Pim van Ballekom, VP of the European Investment Bank, said: "Our combined backing for the African Renewable Energy Fund will provide both financial support and share technical experience essential for smaller renewable schemes being implemented for the first time."

Data, data, everywhere

Leading U.S. solar state California has had a busy week on the PV front, but the most interesting development to come out of the Golden State was the news that Equinix, the largest provider of data centers in the world, is to source 105 MW of solar power from SunEdison to power its entire California operations.

What this means is that the world’s five largest web brands will soon be powered, by proxy, by solar power, because a number of Silicon Valley giants use Equinix for their data hosting provision.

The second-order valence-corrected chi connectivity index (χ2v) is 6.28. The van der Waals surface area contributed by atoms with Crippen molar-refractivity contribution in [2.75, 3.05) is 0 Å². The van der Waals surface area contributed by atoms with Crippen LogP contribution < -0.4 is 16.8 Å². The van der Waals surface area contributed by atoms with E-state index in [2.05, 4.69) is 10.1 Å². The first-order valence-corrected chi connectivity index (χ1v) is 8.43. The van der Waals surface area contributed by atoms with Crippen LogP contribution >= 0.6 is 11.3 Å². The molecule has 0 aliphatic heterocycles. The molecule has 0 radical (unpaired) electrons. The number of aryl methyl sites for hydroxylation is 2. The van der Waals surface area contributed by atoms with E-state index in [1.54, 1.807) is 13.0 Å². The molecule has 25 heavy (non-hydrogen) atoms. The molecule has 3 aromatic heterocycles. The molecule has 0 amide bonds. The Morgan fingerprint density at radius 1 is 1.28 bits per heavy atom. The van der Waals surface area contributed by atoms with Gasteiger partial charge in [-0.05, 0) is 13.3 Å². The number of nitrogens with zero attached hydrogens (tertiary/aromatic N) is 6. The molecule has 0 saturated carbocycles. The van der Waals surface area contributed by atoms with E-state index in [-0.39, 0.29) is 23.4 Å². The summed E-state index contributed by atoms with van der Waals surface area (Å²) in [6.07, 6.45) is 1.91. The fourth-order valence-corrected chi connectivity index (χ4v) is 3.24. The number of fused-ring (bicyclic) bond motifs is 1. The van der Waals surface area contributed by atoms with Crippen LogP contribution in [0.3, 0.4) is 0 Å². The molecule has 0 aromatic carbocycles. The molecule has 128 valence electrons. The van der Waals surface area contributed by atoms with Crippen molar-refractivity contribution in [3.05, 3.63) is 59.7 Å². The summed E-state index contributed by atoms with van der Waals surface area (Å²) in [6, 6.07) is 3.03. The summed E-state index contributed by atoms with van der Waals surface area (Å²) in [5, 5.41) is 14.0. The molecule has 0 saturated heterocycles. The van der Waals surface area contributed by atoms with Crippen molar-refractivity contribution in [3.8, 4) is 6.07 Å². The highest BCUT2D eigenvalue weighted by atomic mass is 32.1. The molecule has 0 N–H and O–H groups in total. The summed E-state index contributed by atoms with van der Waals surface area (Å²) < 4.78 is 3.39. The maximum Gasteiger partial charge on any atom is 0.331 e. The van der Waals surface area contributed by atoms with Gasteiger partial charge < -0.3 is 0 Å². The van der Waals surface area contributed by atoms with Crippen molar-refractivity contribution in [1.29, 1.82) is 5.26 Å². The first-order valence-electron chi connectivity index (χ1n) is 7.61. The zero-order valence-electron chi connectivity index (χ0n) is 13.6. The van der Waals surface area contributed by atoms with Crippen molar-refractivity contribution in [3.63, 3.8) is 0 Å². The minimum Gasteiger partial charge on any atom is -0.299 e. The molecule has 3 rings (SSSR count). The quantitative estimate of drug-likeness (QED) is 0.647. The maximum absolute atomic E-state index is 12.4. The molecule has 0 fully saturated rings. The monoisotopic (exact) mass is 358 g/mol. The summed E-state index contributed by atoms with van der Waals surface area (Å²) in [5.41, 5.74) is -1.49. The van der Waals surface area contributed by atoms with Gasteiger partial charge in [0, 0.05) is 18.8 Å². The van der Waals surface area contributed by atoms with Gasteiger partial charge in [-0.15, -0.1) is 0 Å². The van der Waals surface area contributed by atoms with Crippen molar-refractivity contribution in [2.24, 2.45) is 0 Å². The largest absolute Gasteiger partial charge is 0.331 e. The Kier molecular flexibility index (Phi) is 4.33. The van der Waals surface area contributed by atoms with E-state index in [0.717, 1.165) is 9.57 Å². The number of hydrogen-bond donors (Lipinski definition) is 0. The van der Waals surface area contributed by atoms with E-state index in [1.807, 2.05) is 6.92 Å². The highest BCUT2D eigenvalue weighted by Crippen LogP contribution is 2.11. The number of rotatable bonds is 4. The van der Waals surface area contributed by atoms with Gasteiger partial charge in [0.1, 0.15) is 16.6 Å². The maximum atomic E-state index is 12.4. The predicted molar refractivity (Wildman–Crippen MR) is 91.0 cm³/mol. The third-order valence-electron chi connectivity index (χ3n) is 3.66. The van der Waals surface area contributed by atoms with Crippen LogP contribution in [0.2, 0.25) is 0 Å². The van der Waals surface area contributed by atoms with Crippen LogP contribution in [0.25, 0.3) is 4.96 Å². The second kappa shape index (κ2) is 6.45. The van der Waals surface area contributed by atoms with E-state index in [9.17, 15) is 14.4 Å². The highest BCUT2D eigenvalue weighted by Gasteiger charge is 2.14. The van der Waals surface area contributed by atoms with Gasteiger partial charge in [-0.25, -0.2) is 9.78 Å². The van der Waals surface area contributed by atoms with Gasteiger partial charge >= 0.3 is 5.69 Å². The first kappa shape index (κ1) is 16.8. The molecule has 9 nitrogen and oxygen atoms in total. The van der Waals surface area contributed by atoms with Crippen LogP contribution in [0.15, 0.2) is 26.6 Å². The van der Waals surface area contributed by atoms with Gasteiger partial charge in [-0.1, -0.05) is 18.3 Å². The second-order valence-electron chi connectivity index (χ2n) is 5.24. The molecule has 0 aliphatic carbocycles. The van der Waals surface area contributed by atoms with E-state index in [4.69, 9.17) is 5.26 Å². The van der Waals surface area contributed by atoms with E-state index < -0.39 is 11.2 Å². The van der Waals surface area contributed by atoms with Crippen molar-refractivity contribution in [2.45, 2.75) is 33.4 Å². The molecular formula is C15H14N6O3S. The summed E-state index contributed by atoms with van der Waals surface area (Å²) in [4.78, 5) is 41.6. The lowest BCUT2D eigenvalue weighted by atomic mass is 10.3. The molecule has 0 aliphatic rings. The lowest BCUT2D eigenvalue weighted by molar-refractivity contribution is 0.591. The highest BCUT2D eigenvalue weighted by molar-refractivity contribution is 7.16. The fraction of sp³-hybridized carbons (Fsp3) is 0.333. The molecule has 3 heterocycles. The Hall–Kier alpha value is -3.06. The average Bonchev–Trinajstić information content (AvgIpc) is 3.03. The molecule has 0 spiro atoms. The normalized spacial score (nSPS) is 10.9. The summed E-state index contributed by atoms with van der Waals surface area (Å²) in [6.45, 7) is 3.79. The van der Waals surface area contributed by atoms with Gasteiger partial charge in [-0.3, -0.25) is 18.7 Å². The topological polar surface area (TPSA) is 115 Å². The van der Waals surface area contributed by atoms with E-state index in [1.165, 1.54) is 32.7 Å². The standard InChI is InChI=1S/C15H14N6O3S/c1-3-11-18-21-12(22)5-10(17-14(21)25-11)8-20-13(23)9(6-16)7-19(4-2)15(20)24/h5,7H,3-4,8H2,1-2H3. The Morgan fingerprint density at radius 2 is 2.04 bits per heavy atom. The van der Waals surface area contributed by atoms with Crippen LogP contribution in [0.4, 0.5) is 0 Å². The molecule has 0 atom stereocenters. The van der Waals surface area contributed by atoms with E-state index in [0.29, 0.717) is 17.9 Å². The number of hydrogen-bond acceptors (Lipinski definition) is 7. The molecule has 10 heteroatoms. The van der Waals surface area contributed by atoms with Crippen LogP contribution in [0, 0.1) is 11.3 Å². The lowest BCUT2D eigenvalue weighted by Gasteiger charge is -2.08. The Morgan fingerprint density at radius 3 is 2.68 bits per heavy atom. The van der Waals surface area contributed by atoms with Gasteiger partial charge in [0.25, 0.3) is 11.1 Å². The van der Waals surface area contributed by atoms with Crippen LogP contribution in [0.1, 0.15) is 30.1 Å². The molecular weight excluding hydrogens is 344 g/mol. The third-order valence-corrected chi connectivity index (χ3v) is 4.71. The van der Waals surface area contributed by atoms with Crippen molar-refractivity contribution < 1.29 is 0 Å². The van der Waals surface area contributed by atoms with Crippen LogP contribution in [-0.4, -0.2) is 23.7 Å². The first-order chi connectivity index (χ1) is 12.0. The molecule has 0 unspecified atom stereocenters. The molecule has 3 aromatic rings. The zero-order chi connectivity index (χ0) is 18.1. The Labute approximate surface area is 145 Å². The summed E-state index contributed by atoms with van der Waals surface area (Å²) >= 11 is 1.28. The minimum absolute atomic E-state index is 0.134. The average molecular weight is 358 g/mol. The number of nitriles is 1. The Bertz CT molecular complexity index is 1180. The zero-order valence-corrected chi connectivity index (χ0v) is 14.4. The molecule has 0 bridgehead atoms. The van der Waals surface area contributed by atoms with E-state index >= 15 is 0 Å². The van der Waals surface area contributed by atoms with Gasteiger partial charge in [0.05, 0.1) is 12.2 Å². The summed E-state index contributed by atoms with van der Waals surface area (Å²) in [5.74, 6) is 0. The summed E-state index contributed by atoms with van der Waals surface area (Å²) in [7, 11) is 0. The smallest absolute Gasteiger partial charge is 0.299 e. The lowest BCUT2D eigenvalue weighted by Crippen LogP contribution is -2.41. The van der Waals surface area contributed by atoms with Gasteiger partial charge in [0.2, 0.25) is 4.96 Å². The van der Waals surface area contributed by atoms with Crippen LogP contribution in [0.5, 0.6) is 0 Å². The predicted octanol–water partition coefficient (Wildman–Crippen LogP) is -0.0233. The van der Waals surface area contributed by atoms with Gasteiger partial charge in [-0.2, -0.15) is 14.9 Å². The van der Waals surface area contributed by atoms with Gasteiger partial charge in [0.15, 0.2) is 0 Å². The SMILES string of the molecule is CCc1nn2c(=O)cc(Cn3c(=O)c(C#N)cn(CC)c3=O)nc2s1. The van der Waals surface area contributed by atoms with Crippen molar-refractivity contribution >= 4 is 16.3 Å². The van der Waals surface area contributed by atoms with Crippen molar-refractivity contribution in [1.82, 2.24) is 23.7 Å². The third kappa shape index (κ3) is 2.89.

Equinix has signed a five-year PPA with SunEdison to tap 105 MW of power from its forthcoming 150 MW Mount Signal II solar farm. "Equinix’s purpose is to power the digital economy and we believe that it is important to do this in an environmentally sustainable way," said Equinix Americas president Karl Strohmeyer. "This PPA is a major milestone in achieving our long-term goal of reaching 100% renewable power."

Also in the news…

NRG announced at the beginning of the week that it will spin-off its renewable energy business in an effort to be "nimble, lower cost and cash sensitive", with funding on clean energy ventures set to be capped at $125 million a year.

This disappointing scaling back of the utility’s clean energy commitment was followed a day later by the news that REC Silicon ASA may be forced to shut down its remaining U.S. production capacity in Moses Lake, Washington, if the ongoing trade war between the U.S. and China continues for much longer.